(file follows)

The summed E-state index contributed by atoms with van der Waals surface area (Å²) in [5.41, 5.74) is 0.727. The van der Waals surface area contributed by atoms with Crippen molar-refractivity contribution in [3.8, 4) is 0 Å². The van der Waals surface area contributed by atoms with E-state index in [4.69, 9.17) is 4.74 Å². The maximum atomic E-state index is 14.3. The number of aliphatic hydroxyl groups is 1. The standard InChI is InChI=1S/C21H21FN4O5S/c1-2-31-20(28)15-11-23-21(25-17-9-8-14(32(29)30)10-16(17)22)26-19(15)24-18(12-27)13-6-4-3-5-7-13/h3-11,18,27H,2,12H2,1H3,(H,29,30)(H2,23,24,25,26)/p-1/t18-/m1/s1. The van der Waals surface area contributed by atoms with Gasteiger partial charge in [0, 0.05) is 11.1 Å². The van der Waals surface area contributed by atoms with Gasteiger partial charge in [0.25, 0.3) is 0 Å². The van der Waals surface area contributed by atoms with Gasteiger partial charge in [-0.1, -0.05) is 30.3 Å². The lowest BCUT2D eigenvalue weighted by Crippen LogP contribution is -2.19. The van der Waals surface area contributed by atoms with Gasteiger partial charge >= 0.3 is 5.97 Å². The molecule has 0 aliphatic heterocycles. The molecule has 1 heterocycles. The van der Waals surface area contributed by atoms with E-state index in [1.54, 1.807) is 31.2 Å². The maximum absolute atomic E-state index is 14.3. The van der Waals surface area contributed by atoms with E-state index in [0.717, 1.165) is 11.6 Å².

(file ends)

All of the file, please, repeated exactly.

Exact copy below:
The summed E-state index contributed by atoms with van der Waals surface area (Å²) in [5.41, 5.74) is 0.727. The van der Waals surface area contributed by atoms with Crippen molar-refractivity contribution in [3.8, 4) is 0 Å². The van der Waals surface area contributed by atoms with E-state index in [4.69, 9.17) is 4.74 Å². The maximum atomic E-state index is 14.3. The number of aliphatic hydroxyl groups is 1. The standard InChI is InChI=1S/C21H21FN4O5S/c1-2-31-20(28)15-11-23-21(25-17-9-8-14(32(29)30)10-16(17)22)26-19(15)24-18(12-27)13-6-4-3-5-7-13/h3-11,18,27H,2,12H2,1H3,(H,29,30)(H2,23,24,25,26)/p-1/t18-/m1/s1. The van der Waals surface area contributed by atoms with Gasteiger partial charge in [0, 0.05) is 11.1 Å². The van der Waals surface area contributed by atoms with Gasteiger partial charge in [0.25, 0.3) is 0 Å². The van der Waals surface area contributed by atoms with Gasteiger partial charge in [-0.1, -0.05) is 30.3 Å². The lowest BCUT2D eigenvalue weighted by Crippen LogP contribution is -2.19. The van der Waals surface area contributed by atoms with Gasteiger partial charge >= 0.3 is 5.97 Å². The molecule has 0 aliphatic heterocycles. The molecule has 1 heterocycles. The van der Waals surface area contributed by atoms with E-state index in [1.54, 1.807) is 31.2 Å². The maximum absolute atomic E-state index is 14.3. The van der Waals surface area contributed by atoms with E-state index in [0.717, 1.165) is 11.6 Å².